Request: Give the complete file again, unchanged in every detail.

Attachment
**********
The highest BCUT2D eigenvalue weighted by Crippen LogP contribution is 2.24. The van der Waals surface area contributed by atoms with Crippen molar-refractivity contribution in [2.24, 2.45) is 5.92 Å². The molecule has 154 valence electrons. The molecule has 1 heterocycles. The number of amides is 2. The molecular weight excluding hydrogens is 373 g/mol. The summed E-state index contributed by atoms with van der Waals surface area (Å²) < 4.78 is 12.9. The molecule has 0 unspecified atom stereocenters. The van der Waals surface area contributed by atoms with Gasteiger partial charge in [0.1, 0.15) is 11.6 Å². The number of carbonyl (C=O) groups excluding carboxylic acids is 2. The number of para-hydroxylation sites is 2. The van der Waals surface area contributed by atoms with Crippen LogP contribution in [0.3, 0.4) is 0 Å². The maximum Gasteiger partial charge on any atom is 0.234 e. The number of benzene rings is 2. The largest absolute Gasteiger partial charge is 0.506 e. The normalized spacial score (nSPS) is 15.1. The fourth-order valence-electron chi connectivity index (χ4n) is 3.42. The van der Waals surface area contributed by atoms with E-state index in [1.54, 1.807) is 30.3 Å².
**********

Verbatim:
The highest BCUT2D eigenvalue weighted by Crippen LogP contribution is 2.24. The van der Waals surface area contributed by atoms with Crippen molar-refractivity contribution in [2.24, 2.45) is 5.92 Å². The molecule has 154 valence electrons. The molecule has 1 heterocycles. The number of amides is 2. The molecular weight excluding hydrogens is 373 g/mol. The summed E-state index contributed by atoms with van der Waals surface area (Å²) < 4.78 is 12.9. The molecule has 0 unspecified atom stereocenters. The van der Waals surface area contributed by atoms with Gasteiger partial charge in [0.1, 0.15) is 11.6 Å². The number of carbonyl (C=O) groups excluding carboxylic acids is 2. The number of para-hydroxylation sites is 2. The van der Waals surface area contributed by atoms with Crippen LogP contribution in [0.3, 0.4) is 0 Å². The maximum Gasteiger partial charge on any atom is 0.234 e. The number of benzene rings is 2. The largest absolute Gasteiger partial charge is 0.506 e. The normalized spacial score (nSPS) is 15.1. The fourth-order valence-electron chi connectivity index (χ4n) is 3.42. The van der Waals surface area contributed by atoms with E-state index in [1.54, 1.807) is 30.3 Å².